Christmas leftovers: How long does food last in the fridge, expiry dates, feeding pets

One of the best parts about Christmas is the fridge load of festive treats that fuel the days and weeks after the holiday.

As the days drag on towards the new year however, leftovers cannot last forever – or even for more than a few days.

One food safety expert has revealed where Aussies will run into trouble this year, with the way your food was served in the first place and how and when it was put in the fridge all making a huge difference.

Here’s how to make sure you can enjoy your Christmas lunch remnants for longer, and how to know when it’s time to finally part with your leftover ham.

Temperature control is key

To get the most out of your leftovers, temperature control on the day you serve the food is super important.

“When you serve food, hot food should be kept hot, and cold foods should be kept cold,” University of Sydney academic and food safety expert Dr Kim-Yen Phan-Thien said.

When foods aren’t kept in these two extremes they move into what Dr Phan-Thien calls the “danger zone”.

“Food should be kept above 60 degrees Celsius or below five degrees, and in between five to 60 degrees is what we can think of as the danger zone,” she said.

“This temperature range tends to promote microbial growth.”

Don’t leave food out for hours

Christmas meals are often best enjoyed as hours-long food marathons but this isn’t the best for your food if you’re planning on keeping the leftovers.

“It’s nice to have a great big spread, but if people leave food out for several hours, you shouldn’t keep that and eat the leftovers later,” Dr Phan-Thien said.

“If it’s spent four hours at ambient temperature, some pathogens will grow.”

“So it’s better to manage your food by putting out smaller portions, keeping the rest stored appropriately in the fridge, and bringing out and replenishing as necessary.”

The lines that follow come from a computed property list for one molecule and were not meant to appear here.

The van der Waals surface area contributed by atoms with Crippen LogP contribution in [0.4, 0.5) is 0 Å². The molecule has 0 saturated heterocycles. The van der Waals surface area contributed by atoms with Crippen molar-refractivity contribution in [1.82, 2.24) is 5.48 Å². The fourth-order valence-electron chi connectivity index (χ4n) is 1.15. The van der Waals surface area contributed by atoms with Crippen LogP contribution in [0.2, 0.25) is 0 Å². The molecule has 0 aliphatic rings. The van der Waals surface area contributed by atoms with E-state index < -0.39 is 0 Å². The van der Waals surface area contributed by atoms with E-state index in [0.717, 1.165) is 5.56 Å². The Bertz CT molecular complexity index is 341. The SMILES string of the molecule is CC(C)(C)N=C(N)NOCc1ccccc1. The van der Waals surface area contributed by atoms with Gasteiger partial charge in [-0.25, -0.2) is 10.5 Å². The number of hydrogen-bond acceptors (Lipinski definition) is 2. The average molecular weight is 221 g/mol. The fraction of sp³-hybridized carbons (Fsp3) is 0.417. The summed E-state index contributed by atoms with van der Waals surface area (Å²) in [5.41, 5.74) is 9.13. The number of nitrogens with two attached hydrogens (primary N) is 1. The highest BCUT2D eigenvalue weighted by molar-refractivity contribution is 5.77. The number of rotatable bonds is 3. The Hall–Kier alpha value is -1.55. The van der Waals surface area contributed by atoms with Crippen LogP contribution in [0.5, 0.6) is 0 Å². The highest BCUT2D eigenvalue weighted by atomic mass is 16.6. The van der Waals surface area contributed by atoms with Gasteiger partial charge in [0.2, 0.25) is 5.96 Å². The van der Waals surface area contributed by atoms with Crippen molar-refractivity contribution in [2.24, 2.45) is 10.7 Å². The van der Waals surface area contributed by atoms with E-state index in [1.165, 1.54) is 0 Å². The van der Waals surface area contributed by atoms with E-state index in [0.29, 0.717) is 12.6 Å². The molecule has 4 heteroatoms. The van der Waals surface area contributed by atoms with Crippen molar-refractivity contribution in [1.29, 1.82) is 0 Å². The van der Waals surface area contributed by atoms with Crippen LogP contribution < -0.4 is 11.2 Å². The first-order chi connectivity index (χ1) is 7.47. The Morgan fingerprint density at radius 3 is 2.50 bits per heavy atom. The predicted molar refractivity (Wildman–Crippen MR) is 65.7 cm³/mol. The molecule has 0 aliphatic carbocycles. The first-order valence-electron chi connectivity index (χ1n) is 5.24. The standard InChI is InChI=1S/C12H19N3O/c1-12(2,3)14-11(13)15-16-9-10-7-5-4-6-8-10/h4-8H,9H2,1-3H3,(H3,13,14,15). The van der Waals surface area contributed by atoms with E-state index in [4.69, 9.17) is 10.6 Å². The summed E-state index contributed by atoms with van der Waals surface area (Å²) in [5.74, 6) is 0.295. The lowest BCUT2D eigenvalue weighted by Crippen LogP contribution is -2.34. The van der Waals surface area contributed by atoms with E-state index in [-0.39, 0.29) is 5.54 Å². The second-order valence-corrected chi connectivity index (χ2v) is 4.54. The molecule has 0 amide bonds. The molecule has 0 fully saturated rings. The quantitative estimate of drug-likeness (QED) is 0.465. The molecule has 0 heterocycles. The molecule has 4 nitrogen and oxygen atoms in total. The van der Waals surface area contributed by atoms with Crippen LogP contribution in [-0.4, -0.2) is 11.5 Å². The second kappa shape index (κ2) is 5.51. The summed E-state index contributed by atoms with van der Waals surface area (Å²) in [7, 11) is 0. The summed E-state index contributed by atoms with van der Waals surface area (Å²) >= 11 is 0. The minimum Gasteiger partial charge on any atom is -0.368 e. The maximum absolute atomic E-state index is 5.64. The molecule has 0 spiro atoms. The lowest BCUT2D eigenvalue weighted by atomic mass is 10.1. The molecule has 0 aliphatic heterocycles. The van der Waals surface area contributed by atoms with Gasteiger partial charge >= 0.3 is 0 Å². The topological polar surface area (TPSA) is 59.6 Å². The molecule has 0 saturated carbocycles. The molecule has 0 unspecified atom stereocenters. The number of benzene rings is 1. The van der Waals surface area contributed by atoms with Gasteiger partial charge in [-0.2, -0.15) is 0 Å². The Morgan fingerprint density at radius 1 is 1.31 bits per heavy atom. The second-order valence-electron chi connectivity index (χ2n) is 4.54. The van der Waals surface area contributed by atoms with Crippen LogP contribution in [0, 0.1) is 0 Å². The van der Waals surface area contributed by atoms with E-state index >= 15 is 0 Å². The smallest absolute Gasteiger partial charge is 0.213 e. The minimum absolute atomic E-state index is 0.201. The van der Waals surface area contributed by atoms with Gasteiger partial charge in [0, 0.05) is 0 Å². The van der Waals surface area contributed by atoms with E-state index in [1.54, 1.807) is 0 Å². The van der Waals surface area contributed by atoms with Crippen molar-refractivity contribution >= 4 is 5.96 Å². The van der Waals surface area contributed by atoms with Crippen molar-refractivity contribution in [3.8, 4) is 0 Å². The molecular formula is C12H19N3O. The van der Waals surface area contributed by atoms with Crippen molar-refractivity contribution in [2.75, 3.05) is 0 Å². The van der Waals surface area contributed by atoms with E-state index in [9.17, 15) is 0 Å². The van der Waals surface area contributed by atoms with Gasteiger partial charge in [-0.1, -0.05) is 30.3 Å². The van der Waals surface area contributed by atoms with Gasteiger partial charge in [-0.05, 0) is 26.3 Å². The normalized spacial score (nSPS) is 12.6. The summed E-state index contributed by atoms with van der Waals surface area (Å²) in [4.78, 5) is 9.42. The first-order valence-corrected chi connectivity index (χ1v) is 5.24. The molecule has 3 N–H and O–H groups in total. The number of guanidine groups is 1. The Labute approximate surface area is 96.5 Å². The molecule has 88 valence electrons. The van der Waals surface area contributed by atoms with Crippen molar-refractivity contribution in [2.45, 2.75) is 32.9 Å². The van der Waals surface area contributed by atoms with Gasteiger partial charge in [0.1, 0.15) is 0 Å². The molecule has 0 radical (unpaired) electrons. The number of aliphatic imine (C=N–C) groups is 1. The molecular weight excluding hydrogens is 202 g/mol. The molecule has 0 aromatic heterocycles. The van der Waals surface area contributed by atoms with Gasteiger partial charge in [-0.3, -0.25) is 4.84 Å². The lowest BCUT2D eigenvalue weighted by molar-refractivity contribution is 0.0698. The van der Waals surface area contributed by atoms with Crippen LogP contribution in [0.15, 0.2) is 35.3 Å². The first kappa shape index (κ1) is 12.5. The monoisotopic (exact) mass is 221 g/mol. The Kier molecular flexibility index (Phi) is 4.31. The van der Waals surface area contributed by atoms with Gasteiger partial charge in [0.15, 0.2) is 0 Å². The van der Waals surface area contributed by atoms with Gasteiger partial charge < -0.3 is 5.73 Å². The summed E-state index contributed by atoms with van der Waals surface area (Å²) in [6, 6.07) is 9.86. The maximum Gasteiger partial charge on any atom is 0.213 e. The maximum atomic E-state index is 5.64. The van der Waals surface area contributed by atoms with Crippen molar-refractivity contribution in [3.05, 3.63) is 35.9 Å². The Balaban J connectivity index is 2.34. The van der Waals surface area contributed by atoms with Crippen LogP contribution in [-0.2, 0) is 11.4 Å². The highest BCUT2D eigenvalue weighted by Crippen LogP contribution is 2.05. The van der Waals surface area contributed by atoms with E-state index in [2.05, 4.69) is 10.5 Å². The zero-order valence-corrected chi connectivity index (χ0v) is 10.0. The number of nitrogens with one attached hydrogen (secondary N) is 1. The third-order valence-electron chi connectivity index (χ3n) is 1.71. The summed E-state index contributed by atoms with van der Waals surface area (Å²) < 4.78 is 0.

Dr Phan Thien said that food can be left on the table for a two-hour window before it needs to be put in the fridge.

“While it depends on the food, it’s usually safe to eat within the next two to three days, and it’s essential food that was hot is reheated well,” she said.

“A turkey roast is generally safe to eat when cooked properly as the treatment will kill any pathogens there.

“However, if you‘re going to store and eat the leftovers afterwards, you want to refrigerate or freeze them as quickly as possible.”

You shouldn‘t eat the leftovers if they have sitting out for more than four hours.

Stacking up the fridge

Fridges can only keep everything fresh if the temperature is consistent. When piles of food stack up on every shelf, it cannot be cooled properly.

Dr Phan-Thien‘s solution is to avoid packing large quantities into one container.

Food should also be left out until it stops steaming, before closing the container to avoid condensation.

“You can do things to increase the rate of cooling to help your food and your fridge out, like putting the food on ice for a bit to bring the temperature down before you stick it in the fridge,” she said.

“Instead of leaving your cooked food out on a plate, you can put them on ice as a part of the way you serve it so it can last a bit longer.”

Does it matter if a fly touches food?

Most Australians are used to flies swarming around their Christmas lunch but when is it OK to still eat food that a fly has touched?

Dr Phan-Thien said the issue with flies is they’re attracted to manure which can contain organisms like Escherichia coli and Salmonella enterica.

“The issue if you have a fly land on your food is it potentially transfers some pathogens, aside from being a bit gross,” she said.

However, this doesn’t always mean you have to throw away the food.

“They may land on manure, pick up some bacteria, then land on your food and transfer it there, but if it’s lightly touched your food and flown away, then the amount of risk that you’ve got an infectious dose is not great,” Dr Phan-Thien said.

“However, if that food is then left out at a temperature that supports microbial growth, those pathogens can multiply, and food safety risks increase.

“Also, remember, we need to be extra cautious when it comes to vulnerable people – the young, old, pregnant and immunocompromised – as these groups can become ill at a lower infectious dose.”

Feeding leftovers to your pets

For many households, leftovers are often shared with furry friends.

USYD School of Veterinary science academic Dr Anne Quaine said Christmas is a busy time for veterinarians across the nation as many dogs are admitted for stomach issues.

“Most of those cases have involved dogs that have eaten either the Christmas ham, lamb or turkey – and we have seen some incidences as a result of prawns,” she said.

Dogs typically have a bland diet, so a sudden influx of fatty festive foods can cause major problems.

“[It] can wreak havoc on their gut, leading to gastroenteritis, diarrhoea, or pancreatitis,” Dr Quaine said.

They can also suffer from intestinal obstruction or perforation due to foreign bodies like bones, kebab sticks and toothpicks.

If your pet falls ill, Dr Quaine urges owners to get them to a vet as soon as possible as some conditions can become life-threatening.

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